More Torque For Lift


I’m fairly new to building and our team is having an issue finding the right amount of torque for the lift. We currently have a 1:7 gear ratio with 4 [393] motors at normal torque gearing. Our team has tried using a 1:7 gear ratio and attached motors on both sides of the shaft of the driven gear but didn’t seem to be enough. The robot is a two bar dump bot and is entirely aluminum. I was thinking of using 6 motors on the lift and trying High Speed Motors?
Our current [393] motor allocations are:

• 4 Motors for drive
-The back two drive motors have IME attachments.
• 4 Motors for the lift (Possibly want to use 6 motors instead)
• 2 Motors for the claw

What kind of gearing do your robots have for the lift and how could I get more torque on my lift?

Any help would be truly appreciated and I am very open to suggestions.
The picture of the lift is attached below. **(This picture is older the steel was replaced with aluminum.)

Simply put: rubber bands.

Our lift uses 6 high speed motors on a 5:1 gear ratio for torque. We made our arm and pneumatic claw as light as possible and took a few days to minimize friction. I haven’t tested its maximum capacity but in competitions its thrown 5+ stars without a problem. From what you described, youre using 10 motors now so adding two more to your lift, in my opinion, would be the best usage for them unless youre planning for something else. Other than that try to reduce friction as much as possible and lighten up your arm and intake as much as possible and like @Mr_L_on_Yoshi said rubber bands can help your lift immensely but make it more difficult to hang using your arm

you must have a tone of friction somewhere and your build quality must not be great. A 1:5 on 4 motors is enough to 7 or more stars. I would check to make sure every motor is working, and every shaft it seated into the motors. Also make sure that all the internals are the same one one of them are one speed, and that they are all on torque. You will also want to check to see if you are eating though the metal, if you are, you will want to change the bearing flat. You should definitely have enough torque to lift 7 stars. You should not need 6 motors.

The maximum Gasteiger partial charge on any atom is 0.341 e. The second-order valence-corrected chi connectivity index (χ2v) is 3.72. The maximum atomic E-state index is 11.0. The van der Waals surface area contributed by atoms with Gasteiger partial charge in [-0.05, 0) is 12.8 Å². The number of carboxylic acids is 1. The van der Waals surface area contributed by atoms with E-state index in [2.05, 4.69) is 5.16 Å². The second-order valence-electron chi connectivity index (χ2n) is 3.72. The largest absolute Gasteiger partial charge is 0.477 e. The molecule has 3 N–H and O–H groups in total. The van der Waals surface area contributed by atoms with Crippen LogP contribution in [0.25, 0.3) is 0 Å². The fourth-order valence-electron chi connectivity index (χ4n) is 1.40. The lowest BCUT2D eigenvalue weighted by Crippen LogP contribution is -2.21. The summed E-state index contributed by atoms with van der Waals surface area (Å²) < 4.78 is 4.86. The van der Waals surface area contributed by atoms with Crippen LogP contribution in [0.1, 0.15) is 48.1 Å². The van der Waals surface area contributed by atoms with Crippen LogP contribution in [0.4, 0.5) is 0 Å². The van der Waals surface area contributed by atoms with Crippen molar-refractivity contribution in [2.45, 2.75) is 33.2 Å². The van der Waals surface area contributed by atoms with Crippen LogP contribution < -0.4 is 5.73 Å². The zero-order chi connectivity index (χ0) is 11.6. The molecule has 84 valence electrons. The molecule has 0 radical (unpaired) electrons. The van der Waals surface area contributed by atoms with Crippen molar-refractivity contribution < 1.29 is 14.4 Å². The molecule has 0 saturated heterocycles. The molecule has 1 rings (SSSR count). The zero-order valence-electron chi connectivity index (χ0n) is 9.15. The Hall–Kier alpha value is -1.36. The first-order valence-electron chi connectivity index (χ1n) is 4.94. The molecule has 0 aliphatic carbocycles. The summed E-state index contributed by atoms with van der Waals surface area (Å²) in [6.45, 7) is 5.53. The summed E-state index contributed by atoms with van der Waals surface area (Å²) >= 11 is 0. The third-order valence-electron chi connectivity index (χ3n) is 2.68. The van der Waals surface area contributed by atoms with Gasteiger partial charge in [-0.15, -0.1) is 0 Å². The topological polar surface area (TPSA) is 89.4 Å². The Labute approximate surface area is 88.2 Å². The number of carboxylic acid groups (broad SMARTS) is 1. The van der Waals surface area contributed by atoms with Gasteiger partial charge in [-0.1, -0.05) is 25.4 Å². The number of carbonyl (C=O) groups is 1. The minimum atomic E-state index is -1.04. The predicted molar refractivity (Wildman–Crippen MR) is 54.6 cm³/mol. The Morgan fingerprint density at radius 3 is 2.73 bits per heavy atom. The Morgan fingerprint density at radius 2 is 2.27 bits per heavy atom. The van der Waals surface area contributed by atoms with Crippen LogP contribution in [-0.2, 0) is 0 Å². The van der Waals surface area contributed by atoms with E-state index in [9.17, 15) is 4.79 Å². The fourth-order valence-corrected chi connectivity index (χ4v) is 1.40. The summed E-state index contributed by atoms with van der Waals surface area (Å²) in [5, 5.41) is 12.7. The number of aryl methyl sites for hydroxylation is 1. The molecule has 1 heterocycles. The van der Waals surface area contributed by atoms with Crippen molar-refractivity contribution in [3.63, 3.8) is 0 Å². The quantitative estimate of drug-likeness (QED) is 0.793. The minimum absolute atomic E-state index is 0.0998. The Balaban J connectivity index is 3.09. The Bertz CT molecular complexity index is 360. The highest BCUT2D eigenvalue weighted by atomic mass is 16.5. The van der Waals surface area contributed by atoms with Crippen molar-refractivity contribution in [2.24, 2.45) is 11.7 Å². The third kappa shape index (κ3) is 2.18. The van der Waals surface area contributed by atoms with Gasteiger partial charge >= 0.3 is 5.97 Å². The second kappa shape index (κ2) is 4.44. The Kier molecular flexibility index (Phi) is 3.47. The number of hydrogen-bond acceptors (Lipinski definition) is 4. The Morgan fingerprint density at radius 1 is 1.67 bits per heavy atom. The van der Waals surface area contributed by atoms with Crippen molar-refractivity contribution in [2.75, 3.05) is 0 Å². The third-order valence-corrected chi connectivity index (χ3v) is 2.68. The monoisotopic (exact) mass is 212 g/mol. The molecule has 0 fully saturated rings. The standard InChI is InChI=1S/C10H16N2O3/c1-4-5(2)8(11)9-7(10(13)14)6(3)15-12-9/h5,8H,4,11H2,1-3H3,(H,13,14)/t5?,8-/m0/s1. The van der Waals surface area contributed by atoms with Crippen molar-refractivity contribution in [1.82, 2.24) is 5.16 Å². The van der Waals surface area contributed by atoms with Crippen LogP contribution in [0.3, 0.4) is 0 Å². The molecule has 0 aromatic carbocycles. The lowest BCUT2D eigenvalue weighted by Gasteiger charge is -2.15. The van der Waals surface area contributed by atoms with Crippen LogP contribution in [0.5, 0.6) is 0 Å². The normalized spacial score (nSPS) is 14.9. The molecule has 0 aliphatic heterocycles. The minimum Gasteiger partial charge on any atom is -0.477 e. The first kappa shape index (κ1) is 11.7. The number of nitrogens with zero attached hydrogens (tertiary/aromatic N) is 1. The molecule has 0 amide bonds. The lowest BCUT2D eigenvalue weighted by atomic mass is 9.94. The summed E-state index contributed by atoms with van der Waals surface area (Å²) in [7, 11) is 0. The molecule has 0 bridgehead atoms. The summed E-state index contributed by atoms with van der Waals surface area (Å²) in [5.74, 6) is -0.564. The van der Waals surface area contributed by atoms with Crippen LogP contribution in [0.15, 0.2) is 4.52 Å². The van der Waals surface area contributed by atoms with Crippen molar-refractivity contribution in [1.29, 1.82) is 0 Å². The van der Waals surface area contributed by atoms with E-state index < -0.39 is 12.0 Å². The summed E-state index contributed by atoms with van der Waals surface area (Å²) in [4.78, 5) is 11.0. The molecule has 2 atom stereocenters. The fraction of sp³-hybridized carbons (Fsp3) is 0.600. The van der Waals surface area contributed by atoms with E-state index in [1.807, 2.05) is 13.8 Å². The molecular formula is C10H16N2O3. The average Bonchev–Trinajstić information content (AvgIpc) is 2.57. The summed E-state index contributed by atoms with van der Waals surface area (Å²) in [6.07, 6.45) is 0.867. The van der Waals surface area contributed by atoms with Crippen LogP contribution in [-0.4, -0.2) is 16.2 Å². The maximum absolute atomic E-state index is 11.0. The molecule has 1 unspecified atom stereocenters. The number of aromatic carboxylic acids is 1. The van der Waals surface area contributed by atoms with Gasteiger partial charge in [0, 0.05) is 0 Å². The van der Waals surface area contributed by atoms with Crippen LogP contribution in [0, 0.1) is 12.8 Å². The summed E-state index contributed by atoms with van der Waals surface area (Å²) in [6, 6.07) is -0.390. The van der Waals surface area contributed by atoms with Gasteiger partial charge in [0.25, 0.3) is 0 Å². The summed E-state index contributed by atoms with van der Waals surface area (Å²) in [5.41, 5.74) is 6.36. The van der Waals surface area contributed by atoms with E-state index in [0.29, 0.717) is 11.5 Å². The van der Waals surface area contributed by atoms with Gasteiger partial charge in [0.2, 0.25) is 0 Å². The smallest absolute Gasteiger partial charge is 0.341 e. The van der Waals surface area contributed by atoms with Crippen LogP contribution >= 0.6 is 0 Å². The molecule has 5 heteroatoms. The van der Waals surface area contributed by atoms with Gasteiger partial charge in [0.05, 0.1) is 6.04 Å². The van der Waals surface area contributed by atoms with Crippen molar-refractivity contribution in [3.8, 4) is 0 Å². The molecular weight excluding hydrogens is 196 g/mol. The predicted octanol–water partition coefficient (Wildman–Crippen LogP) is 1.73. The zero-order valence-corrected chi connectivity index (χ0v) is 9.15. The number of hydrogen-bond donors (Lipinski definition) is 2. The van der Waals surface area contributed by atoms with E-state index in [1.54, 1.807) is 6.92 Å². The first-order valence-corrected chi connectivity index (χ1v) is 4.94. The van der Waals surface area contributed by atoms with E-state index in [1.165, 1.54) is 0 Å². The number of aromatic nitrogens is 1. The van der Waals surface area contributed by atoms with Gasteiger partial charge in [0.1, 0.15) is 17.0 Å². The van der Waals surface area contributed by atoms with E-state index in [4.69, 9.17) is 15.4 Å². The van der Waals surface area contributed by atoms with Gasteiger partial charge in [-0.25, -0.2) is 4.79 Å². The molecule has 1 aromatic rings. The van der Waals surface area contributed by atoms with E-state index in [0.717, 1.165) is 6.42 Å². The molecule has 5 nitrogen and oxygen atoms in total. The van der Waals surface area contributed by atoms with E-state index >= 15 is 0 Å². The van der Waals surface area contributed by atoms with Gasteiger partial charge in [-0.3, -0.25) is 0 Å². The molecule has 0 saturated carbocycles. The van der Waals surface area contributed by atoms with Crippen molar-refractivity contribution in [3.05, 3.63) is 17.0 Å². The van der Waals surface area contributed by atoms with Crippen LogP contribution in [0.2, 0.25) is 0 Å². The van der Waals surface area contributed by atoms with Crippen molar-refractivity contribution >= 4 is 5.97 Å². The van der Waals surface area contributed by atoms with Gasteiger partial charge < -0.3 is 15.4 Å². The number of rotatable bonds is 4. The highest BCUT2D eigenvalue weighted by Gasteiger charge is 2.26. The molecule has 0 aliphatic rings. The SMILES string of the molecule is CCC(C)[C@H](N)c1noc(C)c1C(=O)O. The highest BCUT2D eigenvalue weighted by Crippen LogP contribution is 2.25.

Judging by the picture it looks like the culprit here is friction. A good practice for spacing is leaving a washer’s worth of extra space on each shaft, and use nylon/teflon washers every time you see metal on metal contact, like shaft collars against c-channel. Adding 2 more motors will help, but on a 1:7 you should be able to lift 5-6 stars without rubber bands. I would suggest going through the system and checking for bent shafts or tight spacing, then adding rubber bands and see what happens.

I would always prefer too little spacing/washers than too much. :slight_smile:

I agree with all previous replies - it is friction. @EfrainGonzalez, on your picture in OP, I couldn’t see any bearing blocks near the gears. There must be a ton of friction between square shafts and square metal holes.

The best practice is to have two bearing blocks supporting each shaft and two screws securing each bearing block. And with high torque required for the long arm you want to run the shaft through the central bearing hole.

Here is a picture of the shoulder assembly:

If you look closely at the metal around motor shaft, you could see badly damaged walls. Due to the “spacing constraints” the bearing was originally mounted with just one screw on top and motor shaft going through the bottom of the bearing. After half an hour of practice square hole started to turn into an oval and everything had to be disassembled and rebuilt anyway.

Ahh Yes I did not think about friction. Thank you for bringing that ti my attention I must have forgotten. That also may have been the issue with my past builds

Also, instead of rubber bands bungee could be a option. We have a 1:5 gear ratio with 6 high strength motors. I think it has the right balance of speed and torque. Many teams have a 1:7, so if you make adjustments like others said, I think it should have plenty of torque.

Our team solved this by having 4 motors with a 1:7 ratio and using washers everywhere to prevent metal on metal connections. We also used rubber bands to help it out.